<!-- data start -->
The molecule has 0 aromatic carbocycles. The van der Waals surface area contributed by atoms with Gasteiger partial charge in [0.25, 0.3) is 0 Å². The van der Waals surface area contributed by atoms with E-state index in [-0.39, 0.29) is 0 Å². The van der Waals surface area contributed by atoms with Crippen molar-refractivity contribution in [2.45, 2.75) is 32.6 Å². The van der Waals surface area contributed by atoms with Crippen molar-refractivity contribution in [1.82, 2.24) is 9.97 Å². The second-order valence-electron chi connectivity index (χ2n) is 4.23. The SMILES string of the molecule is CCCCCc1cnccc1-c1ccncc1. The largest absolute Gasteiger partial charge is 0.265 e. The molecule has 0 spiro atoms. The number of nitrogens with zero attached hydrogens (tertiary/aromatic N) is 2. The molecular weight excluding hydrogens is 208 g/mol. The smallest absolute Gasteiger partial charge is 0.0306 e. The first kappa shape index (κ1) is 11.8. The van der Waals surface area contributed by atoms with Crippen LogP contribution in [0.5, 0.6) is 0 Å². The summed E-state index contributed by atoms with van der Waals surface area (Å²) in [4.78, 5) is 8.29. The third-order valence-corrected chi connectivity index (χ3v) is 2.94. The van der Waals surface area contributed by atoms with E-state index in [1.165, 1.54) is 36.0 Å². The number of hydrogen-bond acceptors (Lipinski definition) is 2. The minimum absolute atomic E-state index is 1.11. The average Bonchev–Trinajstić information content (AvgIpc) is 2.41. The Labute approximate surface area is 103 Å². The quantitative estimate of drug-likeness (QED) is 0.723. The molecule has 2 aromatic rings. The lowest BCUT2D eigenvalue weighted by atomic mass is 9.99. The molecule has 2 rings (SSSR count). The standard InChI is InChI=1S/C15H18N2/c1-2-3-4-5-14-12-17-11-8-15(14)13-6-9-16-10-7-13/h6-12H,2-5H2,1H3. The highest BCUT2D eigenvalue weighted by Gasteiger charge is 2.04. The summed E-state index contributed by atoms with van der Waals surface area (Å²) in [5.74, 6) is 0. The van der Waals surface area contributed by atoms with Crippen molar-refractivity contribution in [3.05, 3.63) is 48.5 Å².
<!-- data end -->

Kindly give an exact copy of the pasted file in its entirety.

The molecule has 0 aromatic carbocycles. The van der Waals surface area contributed by atoms with Gasteiger partial charge in [0.25, 0.3) is 0 Å². The van der Waals surface area contributed by atoms with E-state index in [-0.39, 0.29) is 0 Å². The van der Waals surface area contributed by atoms with Crippen molar-refractivity contribution in [2.45, 2.75) is 32.6 Å². The van der Waals surface area contributed by atoms with Crippen molar-refractivity contribution in [1.82, 2.24) is 9.97 Å². The second-order valence-electron chi connectivity index (χ2n) is 4.23. The SMILES string of the molecule is CCCCCc1cnccc1-c1ccncc1. The largest absolute Gasteiger partial charge is 0.265 e. The molecule has 0 spiro atoms. The number of nitrogens with zero attached hydrogens (tertiary/aromatic N) is 2. The molecular weight excluding hydrogens is 208 g/mol. The smallest absolute Gasteiger partial charge is 0.0306 e. The first kappa shape index (κ1) is 11.8. The van der Waals surface area contributed by atoms with Crippen LogP contribution in [0.5, 0.6) is 0 Å². The summed E-state index contributed by atoms with van der Waals surface area (Å²) in [4.78, 5) is 8.29. The third-order valence-corrected chi connectivity index (χ3v) is 2.94. The van der Waals surface area contributed by atoms with E-state index in [1.165, 1.54) is 36.0 Å². The number of hydrogen-bond acceptors (Lipinski definition) is 2. The minimum absolute atomic E-state index is 1.11. The average Bonchev–Trinajstić information content (AvgIpc) is 2.41. The Labute approximate surface area is 103 Å². The quantitative estimate of drug-likeness (QED) is 0.723. The molecule has 2 aromatic rings. The lowest BCUT2D eigenvalue weighted by atomic mass is 9.99. The molecule has 2 rings (SSSR count). The standard InChI is InChI=1S/C15H18N2/c1-2-3-4-5-14-12-17-11-8-15(14)13-6-9-16-10-7-13/h6-12H,2-5H2,1H3. The highest BCUT2D eigenvalue weighted by Gasteiger charge is 2.04. The summed E-state index contributed by atoms with van der Waals surface area (Å²) in [5.74, 6) is 0. The van der Waals surface area contributed by atoms with Crippen molar-refractivity contribution in [3.05, 3.63) is 48.5 Å².